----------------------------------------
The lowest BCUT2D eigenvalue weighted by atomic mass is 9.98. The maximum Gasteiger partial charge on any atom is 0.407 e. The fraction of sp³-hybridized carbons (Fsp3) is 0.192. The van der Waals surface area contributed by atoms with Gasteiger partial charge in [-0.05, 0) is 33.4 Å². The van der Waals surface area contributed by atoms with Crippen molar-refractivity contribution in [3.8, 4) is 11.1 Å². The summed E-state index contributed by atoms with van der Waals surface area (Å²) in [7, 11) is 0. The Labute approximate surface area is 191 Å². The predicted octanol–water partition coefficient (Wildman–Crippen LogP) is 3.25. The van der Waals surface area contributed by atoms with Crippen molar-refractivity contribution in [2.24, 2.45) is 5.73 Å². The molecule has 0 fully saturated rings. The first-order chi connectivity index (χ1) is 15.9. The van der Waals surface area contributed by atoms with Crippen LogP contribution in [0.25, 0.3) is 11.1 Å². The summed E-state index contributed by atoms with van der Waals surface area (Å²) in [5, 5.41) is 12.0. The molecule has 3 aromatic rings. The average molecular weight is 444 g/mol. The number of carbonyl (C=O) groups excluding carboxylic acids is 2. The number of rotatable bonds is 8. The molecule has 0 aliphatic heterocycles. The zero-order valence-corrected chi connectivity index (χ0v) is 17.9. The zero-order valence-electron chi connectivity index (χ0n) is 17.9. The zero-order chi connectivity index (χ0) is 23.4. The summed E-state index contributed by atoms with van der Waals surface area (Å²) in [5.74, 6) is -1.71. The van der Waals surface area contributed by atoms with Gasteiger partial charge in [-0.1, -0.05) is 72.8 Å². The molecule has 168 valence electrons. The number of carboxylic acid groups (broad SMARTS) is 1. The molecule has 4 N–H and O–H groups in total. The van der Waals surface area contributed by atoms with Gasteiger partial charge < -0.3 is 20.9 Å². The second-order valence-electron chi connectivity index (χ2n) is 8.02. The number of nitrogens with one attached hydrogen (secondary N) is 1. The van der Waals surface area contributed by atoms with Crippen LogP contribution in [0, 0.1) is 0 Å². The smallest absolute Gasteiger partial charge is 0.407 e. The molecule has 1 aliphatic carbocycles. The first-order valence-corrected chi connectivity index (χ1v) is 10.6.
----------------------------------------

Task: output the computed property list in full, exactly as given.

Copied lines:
The lowest BCUT2D eigenvalue weighted by atomic mass is 9.98. The maximum Gasteiger partial charge on any atom is 0.407 e. The fraction of sp³-hybridized carbons (Fsp3) is 0.192. The van der Waals surface area contributed by atoms with Gasteiger partial charge in [-0.05, 0) is 33.4 Å². The van der Waals surface area contributed by atoms with Crippen molar-refractivity contribution in [3.8, 4) is 11.1 Å². The summed E-state index contributed by atoms with van der Waals surface area (Å²) in [7, 11) is 0. The Labute approximate surface area is 191 Å². The predicted octanol–water partition coefficient (Wildman–Crippen LogP) is 3.25. The van der Waals surface area contributed by atoms with Crippen molar-refractivity contribution in [2.24, 2.45) is 5.73 Å². The molecule has 0 fully saturated rings. The first-order chi connectivity index (χ1) is 15.9. The van der Waals surface area contributed by atoms with Crippen LogP contribution in [0.25, 0.3) is 11.1 Å². The summed E-state index contributed by atoms with van der Waals surface area (Å²) in [5, 5.41) is 12.0. The molecule has 3 aromatic rings. The average molecular weight is 444 g/mol. The number of carbonyl (C=O) groups excluding carboxylic acids is 2. The number of rotatable bonds is 8. The molecule has 0 aliphatic heterocycles. The zero-order valence-corrected chi connectivity index (χ0v) is 17.9. The zero-order valence-electron chi connectivity index (χ0n) is 17.9. The zero-order chi connectivity index (χ0) is 23.4. The summed E-state index contributed by atoms with van der Waals surface area (Å²) in [5.74, 6) is -1.71. The van der Waals surface area contributed by atoms with Gasteiger partial charge in [-0.1, -0.05) is 72.8 Å². The molecule has 168 valence electrons. The number of carboxylic acid groups (broad SMARTS) is 1. The molecule has 4 N–H and O–H groups in total. The van der Waals surface area contributed by atoms with Gasteiger partial charge < -0.3 is 20.9 Å². The second-order valence-electron chi connectivity index (χ2n) is 8.02. The number of nitrogens with one attached hydrogen (secondary N) is 1. The van der Waals surface area contributed by atoms with Crippen LogP contribution in [0, 0.1) is 0 Å². The smallest absolute Gasteiger partial charge is 0.407 e. The molecule has 1 aliphatic carbocycles. The first-order valence-corrected chi connectivity index (χ1v) is 10.6.